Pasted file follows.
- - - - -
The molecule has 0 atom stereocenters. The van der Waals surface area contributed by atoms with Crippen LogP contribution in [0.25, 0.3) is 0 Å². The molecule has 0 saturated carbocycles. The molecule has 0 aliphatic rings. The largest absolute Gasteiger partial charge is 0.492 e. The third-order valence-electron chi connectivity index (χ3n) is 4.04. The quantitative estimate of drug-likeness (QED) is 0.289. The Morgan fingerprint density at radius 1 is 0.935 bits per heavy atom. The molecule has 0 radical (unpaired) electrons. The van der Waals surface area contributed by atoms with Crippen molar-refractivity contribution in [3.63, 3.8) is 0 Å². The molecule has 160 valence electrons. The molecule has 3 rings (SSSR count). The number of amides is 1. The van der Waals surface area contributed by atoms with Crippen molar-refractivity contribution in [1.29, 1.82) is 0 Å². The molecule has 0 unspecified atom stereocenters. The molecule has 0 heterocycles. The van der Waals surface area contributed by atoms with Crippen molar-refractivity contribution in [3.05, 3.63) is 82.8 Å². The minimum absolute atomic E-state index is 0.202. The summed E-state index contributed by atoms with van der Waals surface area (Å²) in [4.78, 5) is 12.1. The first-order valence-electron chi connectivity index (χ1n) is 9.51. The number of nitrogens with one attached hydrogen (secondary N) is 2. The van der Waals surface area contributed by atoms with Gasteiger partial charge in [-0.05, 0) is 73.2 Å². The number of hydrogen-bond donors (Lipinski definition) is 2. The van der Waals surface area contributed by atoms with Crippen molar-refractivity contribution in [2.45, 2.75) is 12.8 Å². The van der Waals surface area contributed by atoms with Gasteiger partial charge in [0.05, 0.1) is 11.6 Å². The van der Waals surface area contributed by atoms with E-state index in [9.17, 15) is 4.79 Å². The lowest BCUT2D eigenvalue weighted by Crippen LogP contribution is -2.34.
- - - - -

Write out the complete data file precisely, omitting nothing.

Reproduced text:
The molecule has 0 atom stereocenters. The van der Waals surface area contributed by atoms with Crippen LogP contribution in [0.25, 0.3) is 0 Å². The molecule has 0 saturated carbocycles. The molecule has 0 aliphatic rings. The largest absolute Gasteiger partial charge is 0.492 e. The third-order valence-electron chi connectivity index (χ3n) is 4.04. The quantitative estimate of drug-likeness (QED) is 0.289. The Morgan fingerprint density at radius 1 is 0.935 bits per heavy atom. The molecule has 0 radical (unpaired) electrons. The van der Waals surface area contributed by atoms with Crippen molar-refractivity contribution in [3.63, 3.8) is 0 Å². The molecule has 160 valence electrons. The molecule has 3 rings (SSSR count). The number of amides is 1. The van der Waals surface area contributed by atoms with Crippen molar-refractivity contribution in [1.29, 1.82) is 0 Å². The molecule has 0 unspecified atom stereocenters. The molecule has 0 heterocycles. The van der Waals surface area contributed by atoms with Crippen molar-refractivity contribution in [3.05, 3.63) is 82.8 Å². The minimum absolute atomic E-state index is 0.202. The summed E-state index contributed by atoms with van der Waals surface area (Å²) in [4.78, 5) is 12.1. The first-order valence-electron chi connectivity index (χ1n) is 9.51. The number of nitrogens with one attached hydrogen (secondary N) is 2. The van der Waals surface area contributed by atoms with Gasteiger partial charge in [-0.05, 0) is 73.2 Å². The number of hydrogen-bond donors (Lipinski definition) is 2. The van der Waals surface area contributed by atoms with Crippen molar-refractivity contribution in [2.45, 2.75) is 12.8 Å². The van der Waals surface area contributed by atoms with Gasteiger partial charge in [0.05, 0.1) is 11.6 Å². The van der Waals surface area contributed by atoms with E-state index in [9.17, 15) is 4.79 Å². The lowest BCUT2D eigenvalue weighted by Crippen LogP contribution is -2.34.